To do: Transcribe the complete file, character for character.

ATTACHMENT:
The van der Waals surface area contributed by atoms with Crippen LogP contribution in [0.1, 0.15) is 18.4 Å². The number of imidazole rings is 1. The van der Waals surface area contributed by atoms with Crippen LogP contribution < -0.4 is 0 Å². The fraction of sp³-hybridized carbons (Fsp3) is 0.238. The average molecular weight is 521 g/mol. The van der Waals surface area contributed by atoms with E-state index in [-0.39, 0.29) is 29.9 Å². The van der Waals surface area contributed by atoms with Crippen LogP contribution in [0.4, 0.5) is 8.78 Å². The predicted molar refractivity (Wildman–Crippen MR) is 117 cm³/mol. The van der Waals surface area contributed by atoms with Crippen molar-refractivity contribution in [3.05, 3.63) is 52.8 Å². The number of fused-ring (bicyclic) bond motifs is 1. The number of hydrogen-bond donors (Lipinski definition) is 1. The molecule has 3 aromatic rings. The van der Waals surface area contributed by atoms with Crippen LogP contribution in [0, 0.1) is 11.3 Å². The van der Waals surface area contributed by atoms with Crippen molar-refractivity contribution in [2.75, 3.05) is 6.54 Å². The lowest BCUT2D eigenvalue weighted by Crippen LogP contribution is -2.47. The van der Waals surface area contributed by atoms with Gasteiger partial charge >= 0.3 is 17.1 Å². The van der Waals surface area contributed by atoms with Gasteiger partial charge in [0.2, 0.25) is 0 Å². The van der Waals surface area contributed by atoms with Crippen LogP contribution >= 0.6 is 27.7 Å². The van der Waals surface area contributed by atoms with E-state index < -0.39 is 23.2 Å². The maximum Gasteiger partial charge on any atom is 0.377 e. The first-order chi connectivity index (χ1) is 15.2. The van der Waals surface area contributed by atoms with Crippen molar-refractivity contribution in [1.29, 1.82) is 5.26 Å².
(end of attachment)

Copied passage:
The van der Waals surface area contributed by atoms with Crippen LogP contribution in [0.1, 0.15) is 18.4 Å². The number of imidazole rings is 1. The van der Waals surface area contributed by atoms with Crippen LogP contribution < -0.4 is 0 Å². The fraction of sp³-hybridized carbons (Fsp3) is 0.238. The average molecular weight is 521 g/mol. The van der Waals surface area contributed by atoms with E-state index in [-0.39, 0.29) is 29.9 Å². The van der Waals surface area contributed by atoms with Crippen LogP contribution in [0.4, 0.5) is 8.78 Å². The predicted molar refractivity (Wildman–Crippen MR) is 117 cm³/mol. The van der Waals surface area contributed by atoms with Crippen molar-refractivity contribution in [3.05, 3.63) is 52.8 Å². The number of fused-ring (bicyclic) bond motifs is 1. The number of hydrogen-bond donors (Lipinski definition) is 1. The molecule has 3 aromatic rings. The van der Waals surface area contributed by atoms with Crippen LogP contribution in [0, 0.1) is 11.3 Å². The van der Waals surface area contributed by atoms with Crippen molar-refractivity contribution in [2.75, 3.05) is 6.54 Å². The lowest BCUT2D eigenvalue weighted by Crippen LogP contribution is -2.47. The van der Waals surface area contributed by atoms with Gasteiger partial charge >= 0.3 is 17.1 Å². The van der Waals surface area contributed by atoms with Gasteiger partial charge in [0.2, 0.25) is 0 Å². The van der Waals surface area contributed by atoms with Crippen LogP contribution >= 0.6 is 27.7 Å². The van der Waals surface area contributed by atoms with E-state index < -0.39 is 23.2 Å². The maximum Gasteiger partial charge on any atom is 0.377 e. The first-order chi connectivity index (χ1) is 15.2. The van der Waals surface area contributed by atoms with Crippen molar-refractivity contribution in [1.29, 1.82) is 5.26 Å².